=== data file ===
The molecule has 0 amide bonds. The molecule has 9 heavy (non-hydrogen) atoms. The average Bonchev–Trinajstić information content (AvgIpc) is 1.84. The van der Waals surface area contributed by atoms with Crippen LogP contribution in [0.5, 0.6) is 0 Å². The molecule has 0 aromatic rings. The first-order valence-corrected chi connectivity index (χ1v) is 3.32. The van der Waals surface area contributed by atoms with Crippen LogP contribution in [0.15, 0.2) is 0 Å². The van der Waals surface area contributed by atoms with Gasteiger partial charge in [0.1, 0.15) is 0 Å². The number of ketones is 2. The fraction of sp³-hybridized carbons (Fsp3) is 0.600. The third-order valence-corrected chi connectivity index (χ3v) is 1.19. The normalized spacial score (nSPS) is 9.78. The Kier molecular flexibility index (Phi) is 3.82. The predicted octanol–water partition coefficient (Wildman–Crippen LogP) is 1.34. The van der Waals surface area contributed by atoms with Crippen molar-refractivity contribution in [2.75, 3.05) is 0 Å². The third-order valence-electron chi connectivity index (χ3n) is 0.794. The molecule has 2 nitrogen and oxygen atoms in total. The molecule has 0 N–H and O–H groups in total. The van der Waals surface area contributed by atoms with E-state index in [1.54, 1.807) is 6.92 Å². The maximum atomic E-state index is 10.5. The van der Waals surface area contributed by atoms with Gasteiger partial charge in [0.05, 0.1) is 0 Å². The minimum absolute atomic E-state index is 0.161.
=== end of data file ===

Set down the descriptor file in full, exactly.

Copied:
The molecule has 0 amide bonds. The molecule has 9 heavy (non-hydrogen) atoms. The average Bonchev–Trinajstić information content (AvgIpc) is 1.84. The van der Waals surface area contributed by atoms with Crippen LogP contribution in [0.5, 0.6) is 0 Å². The molecule has 0 aromatic rings. The first-order valence-corrected chi connectivity index (χ1v) is 3.32. The van der Waals surface area contributed by atoms with Crippen LogP contribution in [0.15, 0.2) is 0 Å². The van der Waals surface area contributed by atoms with Gasteiger partial charge in [0.1, 0.15) is 0 Å². The number of ketones is 2. The fraction of sp³-hybridized carbons (Fsp3) is 0.600. The third-order valence-corrected chi connectivity index (χ3v) is 1.19. The normalized spacial score (nSPS) is 9.78. The Kier molecular flexibility index (Phi) is 3.82. The predicted octanol–water partition coefficient (Wildman–Crippen LogP) is 1.34. The van der Waals surface area contributed by atoms with Crippen molar-refractivity contribution in [2.75, 3.05) is 0 Å². The third-order valence-electron chi connectivity index (χ3n) is 0.794. The molecule has 2 nitrogen and oxygen atoms in total. The molecule has 0 N–H and O–H groups in total. The van der Waals surface area contributed by atoms with E-state index in [1.54, 1.807) is 6.92 Å². The maximum atomic E-state index is 10.5. The van der Waals surface area contributed by atoms with Gasteiger partial charge in [0.05, 0.1) is 0 Å². The minimum absolute atomic E-state index is 0.161.